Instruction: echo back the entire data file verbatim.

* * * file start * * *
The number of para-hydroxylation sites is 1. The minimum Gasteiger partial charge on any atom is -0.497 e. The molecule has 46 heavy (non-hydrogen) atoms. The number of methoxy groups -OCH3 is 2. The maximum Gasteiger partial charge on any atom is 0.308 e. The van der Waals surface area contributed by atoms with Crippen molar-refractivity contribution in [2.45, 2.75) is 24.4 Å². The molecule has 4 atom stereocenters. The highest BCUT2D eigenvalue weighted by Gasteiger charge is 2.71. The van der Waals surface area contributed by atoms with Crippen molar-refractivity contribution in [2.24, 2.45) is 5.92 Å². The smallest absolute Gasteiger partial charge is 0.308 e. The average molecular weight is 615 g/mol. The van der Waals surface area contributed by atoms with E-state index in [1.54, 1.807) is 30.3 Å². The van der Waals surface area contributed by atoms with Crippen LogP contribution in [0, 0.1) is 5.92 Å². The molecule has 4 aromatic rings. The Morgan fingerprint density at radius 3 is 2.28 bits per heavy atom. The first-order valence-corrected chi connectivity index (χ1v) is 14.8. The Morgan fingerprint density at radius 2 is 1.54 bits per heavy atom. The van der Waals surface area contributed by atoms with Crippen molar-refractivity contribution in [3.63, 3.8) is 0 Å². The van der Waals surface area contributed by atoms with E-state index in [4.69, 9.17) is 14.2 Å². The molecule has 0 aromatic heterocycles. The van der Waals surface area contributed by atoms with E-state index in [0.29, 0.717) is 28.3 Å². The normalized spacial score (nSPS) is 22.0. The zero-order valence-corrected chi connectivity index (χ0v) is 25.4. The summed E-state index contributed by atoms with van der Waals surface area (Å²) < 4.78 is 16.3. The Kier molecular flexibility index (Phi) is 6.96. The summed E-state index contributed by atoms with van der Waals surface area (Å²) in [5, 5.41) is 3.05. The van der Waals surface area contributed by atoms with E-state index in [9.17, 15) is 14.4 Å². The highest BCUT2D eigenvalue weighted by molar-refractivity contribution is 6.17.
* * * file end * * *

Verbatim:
The number of para-hydroxylation sites is 1. The minimum Gasteiger partial charge on any atom is -0.497 e. The molecule has 46 heavy (non-hydrogen) atoms. The number of methoxy groups -OCH3 is 2. The maximum Gasteiger partial charge on any atom is 0.308 e. The van der Waals surface area contributed by atoms with Crippen molar-refractivity contribution in [2.45, 2.75) is 24.4 Å². The molecule has 4 atom stereocenters. The highest BCUT2D eigenvalue weighted by Gasteiger charge is 2.71. The van der Waals surface area contributed by atoms with Crippen molar-refractivity contribution in [2.24, 2.45) is 5.92 Å². The smallest absolute Gasteiger partial charge is 0.308 e. The average molecular weight is 615 g/mol. The van der Waals surface area contributed by atoms with E-state index in [1.54, 1.807) is 30.3 Å². The van der Waals surface area contributed by atoms with Crippen LogP contribution in [0, 0.1) is 5.92 Å². The molecule has 4 aromatic rings. The Morgan fingerprint density at radius 3 is 2.28 bits per heavy atom. The first-order valence-corrected chi connectivity index (χ1v) is 14.8. The Morgan fingerprint density at radius 2 is 1.54 bits per heavy atom. The van der Waals surface area contributed by atoms with Crippen molar-refractivity contribution in [3.63, 3.8) is 0 Å². The van der Waals surface area contributed by atoms with E-state index in [4.69, 9.17) is 14.2 Å². The molecule has 0 aromatic heterocycles. The van der Waals surface area contributed by atoms with E-state index in [0.29, 0.717) is 28.3 Å². The normalized spacial score (nSPS) is 22.0. The zero-order valence-corrected chi connectivity index (χ0v) is 25.4. The summed E-state index contributed by atoms with van der Waals surface area (Å²) < 4.78 is 16.3. The Kier molecular flexibility index (Phi) is 6.96. The summed E-state index contributed by atoms with van der Waals surface area (Å²) in [5, 5.41) is 3.05. The van der Waals surface area contributed by atoms with E-state index in [9.17, 15) is 14.4 Å². The highest BCUT2D eigenvalue weighted by molar-refractivity contribution is 6.17.